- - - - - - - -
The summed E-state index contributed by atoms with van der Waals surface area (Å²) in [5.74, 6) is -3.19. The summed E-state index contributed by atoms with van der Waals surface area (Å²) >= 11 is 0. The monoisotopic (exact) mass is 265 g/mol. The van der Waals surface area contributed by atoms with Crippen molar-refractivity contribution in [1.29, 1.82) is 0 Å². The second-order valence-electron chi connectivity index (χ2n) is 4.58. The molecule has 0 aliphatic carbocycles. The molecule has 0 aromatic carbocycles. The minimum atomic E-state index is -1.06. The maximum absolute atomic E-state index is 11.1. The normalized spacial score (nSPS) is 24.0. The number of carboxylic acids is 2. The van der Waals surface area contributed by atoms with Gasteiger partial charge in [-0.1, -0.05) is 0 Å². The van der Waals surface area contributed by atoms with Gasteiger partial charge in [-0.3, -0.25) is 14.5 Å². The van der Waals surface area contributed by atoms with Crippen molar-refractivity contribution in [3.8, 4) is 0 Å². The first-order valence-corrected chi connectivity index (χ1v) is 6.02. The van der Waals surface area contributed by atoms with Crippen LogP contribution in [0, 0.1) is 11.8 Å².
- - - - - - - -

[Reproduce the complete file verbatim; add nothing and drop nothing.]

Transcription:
The summed E-state index contributed by atoms with van der Waals surface area (Å²) in [5.74, 6) is -3.19. The summed E-state index contributed by atoms with van der Waals surface area (Å²) >= 11 is 0. The monoisotopic (exact) mass is 265 g/mol. The van der Waals surface area contributed by atoms with Crippen molar-refractivity contribution in [1.29, 1.82) is 0 Å². The second-order valence-electron chi connectivity index (χ2n) is 4.58. The molecule has 0 aliphatic carbocycles. The molecule has 0 aromatic carbocycles. The minimum atomic E-state index is -1.06. The maximum absolute atomic E-state index is 11.1. The normalized spacial score (nSPS) is 24.0. The number of carboxylic acids is 2. The van der Waals surface area contributed by atoms with Gasteiger partial charge in [-0.1, -0.05) is 0 Å². The van der Waals surface area contributed by atoms with Gasteiger partial charge in [-0.3, -0.25) is 14.5 Å². The van der Waals surface area contributed by atoms with Crippen molar-refractivity contribution in [3.8, 4) is 0 Å². The first-order valence-corrected chi connectivity index (χ1v) is 6.02. The van der Waals surface area contributed by atoms with Crippen LogP contribution in [0, 0.1) is 11.8 Å².